I first discovered Karen Karbo’s work with her first novel, Trespassers Welcome Here. I loved her writing and wit. I’ve followed her work over the years, have gotten to know her a bit, and recently did this Q&A with her for The ASJA Monthly.
Tag Archives: Uncategorized
My story, “Crazy for you,” along with those of T. Jefferson Parker, Susan Straight, Laura Lippman, George Pelicanos, Dennis Lehane, Michael Connelly, Joyce Carol Oates, and more, is in it. Page 155, if I’m not mistaken. Publishers Weekly gave it a starred review and said, “Readers will be hard put to find a better collection of short stories in any genre.” I love it!
We have a Pen on Fire Speaker Series event scheduled for Nov. 19 at Scape Gallery in Corona del Mar. (Click on the tab at top: Speaker Series, for more info on the event and how to register. The first 10 to register will get a free book.)
If you can’t make it, you can still order the book from all sorts of online sellers. You can also ask your local bookstore to order it. Order from Akashic’s website, or for ultimate ease, click below.
Take a look. I love the illustration. Here you go.
Talk about detail! Writer Chelsey Drysdale noted every little thing. I love it. If you weren’t there–and even if you were, but want to recapture and remember the night–click here for Chelsey’s write-up.
Call for Submissions: William Saroyan International Prize for Writing
Entry Deadline: January 31, 2014
Nominations are now being accepted for the William Saroyan International Prize for Writing. Two prizes of $5,000 each are given biennially for works of fiction and nonfiction. Cosponsored by the Stanford University Libraries and the William Saroyan Foundation, the awards are intended to “encourage new or emerging writers and honor the Saroyan legacy of originality, vitality, and stylistic innovation.”
For more information — including entry forms, contest rules, complete guidelines, and press materials —visit the website at http://library.stanford.edu/Saroyan
Thank you for helping us spread the word!
(Ms.) Sam Petersen, for Stanford University Libraries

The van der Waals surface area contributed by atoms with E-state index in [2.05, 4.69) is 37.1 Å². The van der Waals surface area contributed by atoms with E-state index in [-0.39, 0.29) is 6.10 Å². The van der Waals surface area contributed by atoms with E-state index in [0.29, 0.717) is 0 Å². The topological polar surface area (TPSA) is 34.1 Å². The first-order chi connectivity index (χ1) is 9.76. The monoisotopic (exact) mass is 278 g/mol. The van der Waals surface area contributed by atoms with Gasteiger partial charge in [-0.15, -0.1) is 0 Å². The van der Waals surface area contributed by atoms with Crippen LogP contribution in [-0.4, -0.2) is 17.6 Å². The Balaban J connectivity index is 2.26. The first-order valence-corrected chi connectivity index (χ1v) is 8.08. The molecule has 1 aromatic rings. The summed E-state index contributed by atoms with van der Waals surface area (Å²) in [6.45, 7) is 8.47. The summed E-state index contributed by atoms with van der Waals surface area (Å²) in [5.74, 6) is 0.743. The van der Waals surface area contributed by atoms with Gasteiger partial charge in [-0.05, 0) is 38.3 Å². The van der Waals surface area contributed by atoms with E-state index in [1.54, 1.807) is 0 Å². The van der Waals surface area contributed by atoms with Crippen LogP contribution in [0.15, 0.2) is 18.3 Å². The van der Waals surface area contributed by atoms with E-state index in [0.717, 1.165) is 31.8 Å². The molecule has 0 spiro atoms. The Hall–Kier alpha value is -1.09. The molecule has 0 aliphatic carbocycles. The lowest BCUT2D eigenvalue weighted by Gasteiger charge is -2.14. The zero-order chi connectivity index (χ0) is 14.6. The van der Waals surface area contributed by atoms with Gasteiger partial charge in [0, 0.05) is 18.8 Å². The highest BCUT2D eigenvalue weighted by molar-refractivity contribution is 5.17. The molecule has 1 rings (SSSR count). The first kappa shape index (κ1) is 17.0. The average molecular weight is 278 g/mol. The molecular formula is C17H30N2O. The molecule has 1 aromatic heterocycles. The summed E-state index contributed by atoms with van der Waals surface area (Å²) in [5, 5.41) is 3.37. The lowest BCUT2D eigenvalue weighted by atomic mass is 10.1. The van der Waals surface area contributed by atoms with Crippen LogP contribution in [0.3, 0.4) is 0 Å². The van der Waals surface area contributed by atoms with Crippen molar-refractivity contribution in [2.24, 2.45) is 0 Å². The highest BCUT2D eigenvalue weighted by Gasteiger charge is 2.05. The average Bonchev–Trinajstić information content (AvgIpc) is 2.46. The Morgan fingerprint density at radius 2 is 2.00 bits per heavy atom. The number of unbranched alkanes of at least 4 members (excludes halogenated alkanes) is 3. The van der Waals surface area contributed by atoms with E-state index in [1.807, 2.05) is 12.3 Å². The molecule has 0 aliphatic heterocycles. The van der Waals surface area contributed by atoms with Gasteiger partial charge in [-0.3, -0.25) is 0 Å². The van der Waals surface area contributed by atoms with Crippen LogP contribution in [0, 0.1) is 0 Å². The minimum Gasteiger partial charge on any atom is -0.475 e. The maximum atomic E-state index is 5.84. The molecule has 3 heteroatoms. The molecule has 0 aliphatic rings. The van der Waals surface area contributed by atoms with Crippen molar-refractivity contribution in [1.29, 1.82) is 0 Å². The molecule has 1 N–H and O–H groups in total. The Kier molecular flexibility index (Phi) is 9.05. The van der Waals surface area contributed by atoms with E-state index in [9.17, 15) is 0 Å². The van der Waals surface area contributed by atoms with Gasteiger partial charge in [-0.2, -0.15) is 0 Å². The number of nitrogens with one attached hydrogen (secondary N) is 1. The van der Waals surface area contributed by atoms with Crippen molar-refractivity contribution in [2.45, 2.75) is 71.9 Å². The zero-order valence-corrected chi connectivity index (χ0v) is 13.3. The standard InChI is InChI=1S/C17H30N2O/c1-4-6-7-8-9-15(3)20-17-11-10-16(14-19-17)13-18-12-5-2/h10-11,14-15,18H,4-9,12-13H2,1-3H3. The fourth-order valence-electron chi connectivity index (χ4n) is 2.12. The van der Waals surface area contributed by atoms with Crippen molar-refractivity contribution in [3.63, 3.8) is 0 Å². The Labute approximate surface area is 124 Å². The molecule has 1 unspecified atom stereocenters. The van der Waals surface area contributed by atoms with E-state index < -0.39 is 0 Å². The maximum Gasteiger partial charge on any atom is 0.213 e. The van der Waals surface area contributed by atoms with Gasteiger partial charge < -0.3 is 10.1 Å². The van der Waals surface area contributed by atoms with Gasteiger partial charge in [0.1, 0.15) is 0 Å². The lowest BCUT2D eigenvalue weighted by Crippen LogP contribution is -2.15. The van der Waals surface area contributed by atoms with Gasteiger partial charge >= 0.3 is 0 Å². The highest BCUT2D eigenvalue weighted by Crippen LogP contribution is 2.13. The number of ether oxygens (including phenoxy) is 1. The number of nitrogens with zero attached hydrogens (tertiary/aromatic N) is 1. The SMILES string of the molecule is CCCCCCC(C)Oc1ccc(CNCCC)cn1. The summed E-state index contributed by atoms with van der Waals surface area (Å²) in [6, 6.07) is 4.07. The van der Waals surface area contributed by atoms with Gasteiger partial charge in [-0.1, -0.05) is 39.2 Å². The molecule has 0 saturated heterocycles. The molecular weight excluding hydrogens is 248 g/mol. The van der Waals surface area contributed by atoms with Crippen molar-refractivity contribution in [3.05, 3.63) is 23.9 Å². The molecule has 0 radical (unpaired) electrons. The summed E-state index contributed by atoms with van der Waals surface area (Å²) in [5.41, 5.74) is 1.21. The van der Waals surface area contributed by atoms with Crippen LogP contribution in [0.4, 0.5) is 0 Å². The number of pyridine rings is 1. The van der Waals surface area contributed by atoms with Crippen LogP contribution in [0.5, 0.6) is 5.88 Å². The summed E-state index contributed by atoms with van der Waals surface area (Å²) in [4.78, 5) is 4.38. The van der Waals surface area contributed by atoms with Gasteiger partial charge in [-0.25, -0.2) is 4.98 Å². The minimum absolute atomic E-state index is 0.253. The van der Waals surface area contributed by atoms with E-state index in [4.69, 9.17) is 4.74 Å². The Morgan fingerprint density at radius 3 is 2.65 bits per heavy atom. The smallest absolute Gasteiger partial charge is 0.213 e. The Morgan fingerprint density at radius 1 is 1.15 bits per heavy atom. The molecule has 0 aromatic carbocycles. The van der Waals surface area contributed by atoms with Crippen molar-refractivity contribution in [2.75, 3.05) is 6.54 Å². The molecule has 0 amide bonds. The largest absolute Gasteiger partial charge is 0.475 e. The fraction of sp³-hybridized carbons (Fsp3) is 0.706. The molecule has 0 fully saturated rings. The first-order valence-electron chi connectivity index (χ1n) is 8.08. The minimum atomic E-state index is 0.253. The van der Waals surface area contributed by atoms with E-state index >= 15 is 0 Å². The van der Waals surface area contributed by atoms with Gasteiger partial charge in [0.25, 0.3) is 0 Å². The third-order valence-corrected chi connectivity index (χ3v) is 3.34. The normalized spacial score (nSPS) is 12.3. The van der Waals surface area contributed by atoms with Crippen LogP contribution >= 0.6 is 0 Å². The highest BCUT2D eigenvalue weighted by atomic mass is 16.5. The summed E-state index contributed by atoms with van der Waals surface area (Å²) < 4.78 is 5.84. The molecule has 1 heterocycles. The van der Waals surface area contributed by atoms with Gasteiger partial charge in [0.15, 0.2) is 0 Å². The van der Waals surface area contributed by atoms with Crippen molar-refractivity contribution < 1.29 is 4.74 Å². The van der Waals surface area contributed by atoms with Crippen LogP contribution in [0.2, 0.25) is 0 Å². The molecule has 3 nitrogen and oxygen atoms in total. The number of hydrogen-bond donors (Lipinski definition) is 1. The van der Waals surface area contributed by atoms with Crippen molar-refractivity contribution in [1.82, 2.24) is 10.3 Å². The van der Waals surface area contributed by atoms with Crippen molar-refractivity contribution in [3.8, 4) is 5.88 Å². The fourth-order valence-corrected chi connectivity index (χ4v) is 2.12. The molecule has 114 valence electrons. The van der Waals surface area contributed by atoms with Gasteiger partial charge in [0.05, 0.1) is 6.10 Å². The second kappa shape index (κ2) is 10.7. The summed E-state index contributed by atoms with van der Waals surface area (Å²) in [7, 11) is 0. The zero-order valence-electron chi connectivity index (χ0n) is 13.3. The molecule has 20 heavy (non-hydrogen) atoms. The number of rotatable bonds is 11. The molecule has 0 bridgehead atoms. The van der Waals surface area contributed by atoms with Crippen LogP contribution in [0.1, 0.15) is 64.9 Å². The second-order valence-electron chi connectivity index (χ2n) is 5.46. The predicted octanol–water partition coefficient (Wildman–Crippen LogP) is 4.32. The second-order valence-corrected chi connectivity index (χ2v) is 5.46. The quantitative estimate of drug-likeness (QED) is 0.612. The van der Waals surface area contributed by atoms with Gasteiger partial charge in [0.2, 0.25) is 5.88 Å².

Tel: 650.854.5575; Email: firstname.lastname@example.org
We are now accepting the applications for the 2014-15 Class of John S. Knight Journalism Fellows at Stanford University. The program brings together eight international and 12 U.S. journalists and journalism entrepreneurs who spend their year developing their ideas around challenges and opportunities for journalism innovation, entrepreneurship and leadership.
Information on how to apply can be found here http://goo.gl/2CUGsR
Please share this link with your friends, colleagues or anyone you think might be interested and a worthy candidate.
The deadline for international applications is Dec. 1, 2013; for U.S. applications, it is Jan. 15, 2014.
Find our tweets here: @JSKStanford and look for #JSKnet on Twitter for updates.
Outreach & Marketing Manager
John S. Knight Journalism Fellowships
Oh, where to begin with this book? First, let me say that I LOVED DeLillo’s White Noise and am such a fan of his writing. There are few better writers. He’s right up there at the top. But this book, oh, this book. I saw him read from it in L.A. at a Lannan Foundation lecture when the Lannan Foundation was still in L.A. I bought a hard cover then. And I started reading. I made it to page 400 and almost was crushed under its weight. But I always wanted to finish.
So I got it on Audible last spring. Love the reader. Same reader as for a bunch of Richard Ford’s books. LOVE the reader. But this time I’m not going to make it as far as page 400. I’m on the page where a character is asking another character if he knows what hospitals do with all the legs and arms they cut off of people, and that’s it. That’s it!
The book is too long. What I want to read about are Nick and Clara, and this story line is hardly in the book. I wish all the other story lines would go away and just focus on Nick and Clara. They would be enough.
I feel like DeLillo is constantly bursting with ideas and thoughts and theories and he had to pour them all into this book. He’s brilliant–of course he is, but enough already.
Once again, I will put the book aside. I love his writing and his use of metaphor and simile–we could all take a lesson here–but the story is a stew, a ratatouille, a casserole comprised of too many ingredients.